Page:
We’ve all heard the potential dangers with use of the oh-so-popular gadget, the cell phone, yet for some reason, probably addiction, I couldn’t completely let go of it. This was until I saw another article regarding the safety of cell phone use. In this article, it shows the amount of radiation emitted with 5 different cell phones. If you look at the video it included, you will see most of the cell phones they tested, weren’t ones that are very common- at least where I live. I was surprised they didn’t include the rating for the popular, iPhone 6, until I realized this article was written in 2014. Curious, I looked it up, because this is the phone that my husband and I both use. Can you guess how it scored? (keep reading…)
The “safe” level is supposedly <1.6 watts/kg SAR (specific absorption rate) according to the FCC. I decided to look up the top 5 most popular cellphones and decided to research this “safe” number. When doing so, I found this website and noticed that it gave a bunch of specs yet no SAR number and wondered, why don’t they just include this SAR number when someone looks for a new cell phone every time, like they do with the screen size or how many mega pixels the camera has. Doing a google search for each phone, I was able to find the number tested in regards to the SAR on the head, body (if you wear you cell phone around- don’t do this, please), and some included multiple types of transmissions rating (when you run wi-fi, while using your phone to talk, etc).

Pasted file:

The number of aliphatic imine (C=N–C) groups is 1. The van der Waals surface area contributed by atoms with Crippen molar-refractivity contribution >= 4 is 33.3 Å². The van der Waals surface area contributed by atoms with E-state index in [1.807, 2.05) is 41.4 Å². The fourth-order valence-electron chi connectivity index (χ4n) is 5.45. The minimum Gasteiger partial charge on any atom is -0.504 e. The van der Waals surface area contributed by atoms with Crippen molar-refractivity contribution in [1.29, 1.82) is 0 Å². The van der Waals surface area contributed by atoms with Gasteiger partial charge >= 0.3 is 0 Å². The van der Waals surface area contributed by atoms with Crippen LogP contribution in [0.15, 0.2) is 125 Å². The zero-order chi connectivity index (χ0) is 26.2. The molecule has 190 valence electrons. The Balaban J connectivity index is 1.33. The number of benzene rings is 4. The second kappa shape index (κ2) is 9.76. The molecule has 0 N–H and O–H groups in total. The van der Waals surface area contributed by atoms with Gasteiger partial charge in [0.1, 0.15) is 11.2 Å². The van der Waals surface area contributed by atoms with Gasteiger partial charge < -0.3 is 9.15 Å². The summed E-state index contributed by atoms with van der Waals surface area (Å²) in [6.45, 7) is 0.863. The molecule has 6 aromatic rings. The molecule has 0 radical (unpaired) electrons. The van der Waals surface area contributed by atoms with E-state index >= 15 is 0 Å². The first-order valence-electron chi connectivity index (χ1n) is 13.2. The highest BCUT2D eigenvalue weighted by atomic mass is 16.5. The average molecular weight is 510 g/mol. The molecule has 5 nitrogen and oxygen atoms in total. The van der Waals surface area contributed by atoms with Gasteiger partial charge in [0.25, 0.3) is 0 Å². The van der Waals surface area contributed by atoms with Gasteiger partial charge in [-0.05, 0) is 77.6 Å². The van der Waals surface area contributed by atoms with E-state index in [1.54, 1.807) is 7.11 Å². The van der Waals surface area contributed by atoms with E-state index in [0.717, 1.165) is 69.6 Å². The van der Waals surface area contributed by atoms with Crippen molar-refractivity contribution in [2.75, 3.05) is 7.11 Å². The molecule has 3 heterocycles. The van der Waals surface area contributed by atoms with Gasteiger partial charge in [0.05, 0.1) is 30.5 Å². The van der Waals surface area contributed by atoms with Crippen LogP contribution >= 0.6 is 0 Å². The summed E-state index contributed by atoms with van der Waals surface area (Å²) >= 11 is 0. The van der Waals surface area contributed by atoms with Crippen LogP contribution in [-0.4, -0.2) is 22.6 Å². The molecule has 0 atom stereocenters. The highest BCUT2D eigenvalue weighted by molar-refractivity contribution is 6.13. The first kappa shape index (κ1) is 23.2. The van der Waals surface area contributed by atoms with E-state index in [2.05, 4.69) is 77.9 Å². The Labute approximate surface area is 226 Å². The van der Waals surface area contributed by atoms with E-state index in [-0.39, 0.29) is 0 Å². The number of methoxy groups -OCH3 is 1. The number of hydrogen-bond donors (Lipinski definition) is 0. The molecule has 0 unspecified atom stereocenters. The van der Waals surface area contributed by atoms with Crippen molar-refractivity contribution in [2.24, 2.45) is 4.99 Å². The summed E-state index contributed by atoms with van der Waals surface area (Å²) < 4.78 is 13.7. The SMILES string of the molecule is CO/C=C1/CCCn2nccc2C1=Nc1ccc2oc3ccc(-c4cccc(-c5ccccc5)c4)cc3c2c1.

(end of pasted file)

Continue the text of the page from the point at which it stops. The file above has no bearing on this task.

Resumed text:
“FCC measured SAR – Working closely with federal health and safety agencies, such as the Food and Drug Administration (FDA), the FCC has adopted limits for safe exposure to radiofrequency (RF) energy. These limits are given in terms of a unit referred to as the Specific Absorption Rate (SAR), which is a measure of the amount of radio frequency energy absorbed by the body when using a mobile phone. The FCC requires cell phone manufacturers to ensure that their phones comply with these objective limits for safe exposure. Any cell phone at or below these SAR levels (that is, any phone legally sold in the U.S.) is a “safe” phone, as measured by these standards. The FCC limit for public exposure from cellular telephones is an SAR level of 1.6 watts per kilogram (1.6 W/kg).”
Here is my list of the top 5 popular cell phones